CMBS investors and advisers have closely watched the conduct of the Uni-Invest restructuring and its outcome. Peter Hansell, head of property at Cairn Capital, said: “We were very pleased with the very high level of engagement of the noteholders across the entire capital structure.” As expected, the class B, C and D noteholders all voted for the Valad consensual proposal, which would have given them hope of salvaging some value.
But a significant number of class As also voted for Valad, some of whom were likely to have also had subordinate class bonds. The vote for Valad by this class was believed to be between 25% and 50% – but a 75% majority was needed. Valad Europe chief executive officer Marty McCarthy said the company was disappointed not to have secured the A note-holders’ 75% threshold.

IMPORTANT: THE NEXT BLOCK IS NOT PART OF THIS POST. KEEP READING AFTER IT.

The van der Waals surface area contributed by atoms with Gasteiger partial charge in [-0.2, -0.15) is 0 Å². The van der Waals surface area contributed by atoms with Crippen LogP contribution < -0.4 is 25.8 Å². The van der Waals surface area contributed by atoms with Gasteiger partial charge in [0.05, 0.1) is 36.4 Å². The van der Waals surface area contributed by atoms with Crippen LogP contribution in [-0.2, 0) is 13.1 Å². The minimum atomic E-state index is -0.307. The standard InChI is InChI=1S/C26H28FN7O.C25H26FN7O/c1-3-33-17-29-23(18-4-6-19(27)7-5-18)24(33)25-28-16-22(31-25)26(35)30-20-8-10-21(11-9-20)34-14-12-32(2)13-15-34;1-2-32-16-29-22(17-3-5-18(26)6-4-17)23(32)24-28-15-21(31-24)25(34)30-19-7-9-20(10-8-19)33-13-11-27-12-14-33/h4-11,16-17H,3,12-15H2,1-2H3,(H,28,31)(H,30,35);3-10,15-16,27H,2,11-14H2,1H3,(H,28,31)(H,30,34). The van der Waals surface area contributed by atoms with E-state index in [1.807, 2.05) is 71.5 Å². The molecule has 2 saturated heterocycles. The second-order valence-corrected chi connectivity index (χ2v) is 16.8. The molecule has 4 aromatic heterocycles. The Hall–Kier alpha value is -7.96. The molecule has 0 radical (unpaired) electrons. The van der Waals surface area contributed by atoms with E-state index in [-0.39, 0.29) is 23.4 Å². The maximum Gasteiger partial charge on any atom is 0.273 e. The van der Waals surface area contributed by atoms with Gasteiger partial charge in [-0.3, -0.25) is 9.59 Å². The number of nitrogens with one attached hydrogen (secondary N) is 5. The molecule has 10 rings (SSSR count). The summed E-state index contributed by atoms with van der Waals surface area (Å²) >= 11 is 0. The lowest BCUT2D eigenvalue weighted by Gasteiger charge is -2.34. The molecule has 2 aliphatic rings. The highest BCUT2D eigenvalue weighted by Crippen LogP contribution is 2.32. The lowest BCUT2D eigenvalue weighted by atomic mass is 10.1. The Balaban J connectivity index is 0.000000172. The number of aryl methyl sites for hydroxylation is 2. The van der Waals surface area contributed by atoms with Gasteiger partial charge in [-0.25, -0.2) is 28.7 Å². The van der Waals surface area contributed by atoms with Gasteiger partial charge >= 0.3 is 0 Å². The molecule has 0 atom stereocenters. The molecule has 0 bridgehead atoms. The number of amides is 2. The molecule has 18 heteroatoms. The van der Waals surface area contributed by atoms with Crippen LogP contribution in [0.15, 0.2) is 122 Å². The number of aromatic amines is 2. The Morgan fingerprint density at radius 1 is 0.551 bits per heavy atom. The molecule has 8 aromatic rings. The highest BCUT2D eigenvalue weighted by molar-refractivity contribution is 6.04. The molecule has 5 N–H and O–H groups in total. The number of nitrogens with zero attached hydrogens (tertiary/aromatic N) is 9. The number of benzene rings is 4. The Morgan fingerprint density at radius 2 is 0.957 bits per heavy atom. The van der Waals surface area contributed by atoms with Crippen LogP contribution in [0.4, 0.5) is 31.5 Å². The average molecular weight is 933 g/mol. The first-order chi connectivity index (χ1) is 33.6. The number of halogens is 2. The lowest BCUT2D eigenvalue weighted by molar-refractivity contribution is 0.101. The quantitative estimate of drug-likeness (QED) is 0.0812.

He said: “We are grateful to the A noteholders for having selected Valad Europe as their preferred asset manager for the consensual restructure option. We continue to believe that consensual restructuring of future CMBS defaults offers a credible alternative to investors who wish to retain control after restructuring, while allowing the value of their underlying asset collateral to be maximised and disposed of in an orderly way.”
Hansell said: “Giving note-holders a choice was a huge positive. The Valad proposal was certainly not dismissed out of hand, but 75% is a very high hurdle. We asked ourselves many times: would the consensual option trump a 40% pay down?”